A renowned Algerian scholar on Islam was on Thursday handed a three-year jail time for offending Islam.
Said Djabelkhir has pledged to appeal the ruling and fight for freedom of thought as he was released on bail.
"The verdict I heard from the lawyer, was that I have been sentenced to three years in prison and fifty thousand (Algerian) dinars as a fine, we will appeal this verdict", Djabelkhir said.
His lawyer Moumen Shady, was also expressed shock at the ruling, describing it as ‘’harsh’’.
"The sentence given is three years in prison. I think it is a very harsh sentence, a wrong judgement. I did not understand how a first-degree judge issued this ruling and on what grounds he justifies this sentence of three years in prison? We were assigned to this case, and we saw that it is devoid of any evidence and there is no real offence", Shady said.
The author of two well-known works, was criticized for writing that the sacrifice of sheep predates Islam.
He also criticized practices including the marriage of pre-teen girls in some Muslim societies.
"Unfortunately, here in Algeria, we do not recognise research, we are not in a society that allows us to talk about and criticise religion, while everything should be subject to criticism or review."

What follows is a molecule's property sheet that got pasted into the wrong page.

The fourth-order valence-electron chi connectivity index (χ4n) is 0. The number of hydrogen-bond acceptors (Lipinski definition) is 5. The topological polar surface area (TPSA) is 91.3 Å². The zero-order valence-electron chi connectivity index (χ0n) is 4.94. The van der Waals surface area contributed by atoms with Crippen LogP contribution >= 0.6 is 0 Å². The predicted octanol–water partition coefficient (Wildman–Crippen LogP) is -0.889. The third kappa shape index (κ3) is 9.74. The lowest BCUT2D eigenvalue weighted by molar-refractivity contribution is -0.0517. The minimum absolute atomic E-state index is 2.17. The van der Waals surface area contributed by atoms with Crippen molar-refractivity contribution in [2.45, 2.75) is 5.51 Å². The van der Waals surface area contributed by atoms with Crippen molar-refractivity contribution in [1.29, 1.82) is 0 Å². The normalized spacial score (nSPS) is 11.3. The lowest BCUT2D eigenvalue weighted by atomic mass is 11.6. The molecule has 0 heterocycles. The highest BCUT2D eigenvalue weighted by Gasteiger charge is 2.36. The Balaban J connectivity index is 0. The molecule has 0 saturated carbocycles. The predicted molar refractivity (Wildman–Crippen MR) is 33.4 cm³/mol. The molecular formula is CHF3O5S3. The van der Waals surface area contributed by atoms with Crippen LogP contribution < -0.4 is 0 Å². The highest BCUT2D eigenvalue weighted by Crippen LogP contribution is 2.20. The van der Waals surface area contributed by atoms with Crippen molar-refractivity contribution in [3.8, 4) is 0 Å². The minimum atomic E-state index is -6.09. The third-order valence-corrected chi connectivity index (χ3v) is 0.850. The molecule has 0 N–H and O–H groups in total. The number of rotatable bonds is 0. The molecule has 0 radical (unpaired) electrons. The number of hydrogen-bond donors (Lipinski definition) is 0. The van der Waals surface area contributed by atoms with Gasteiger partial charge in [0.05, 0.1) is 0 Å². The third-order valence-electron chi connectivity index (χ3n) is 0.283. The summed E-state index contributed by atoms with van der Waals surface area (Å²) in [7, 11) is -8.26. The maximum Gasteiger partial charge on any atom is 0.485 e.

The Algerian law stipulates a three to five-year prison sentence and or a fine for "anyone who offends the Prophet or denigrates the dogmatic precepts of Islam, whether it be by writings, drawings, a statement or another means".
During his trial in April, Djabelkhir defended himself against accusations that he had "harmed Islam", the religion of the Algerian state. He argued that he had only provided "academic reflections".
Djabelkhir has said that he was targeted by accusers who "have no expertise on religious matters".
His lawyers argued before the court that the complaint against him was inadmissible because it came from individuals and not from the public prosecutor.
They also warned against the trial becoming a launchpad for courts becoming an arena for "religious debates".
Djabelkhir has received the backing of many academic colleagues and Algerian politicians since the accusations against him surfaced.
Critics, however, accuse him of disrespecting the Koran, the Holy Book of the Muslim faith, and the five pillars of Islam, including the annual hajj pilgrimage to Mecca.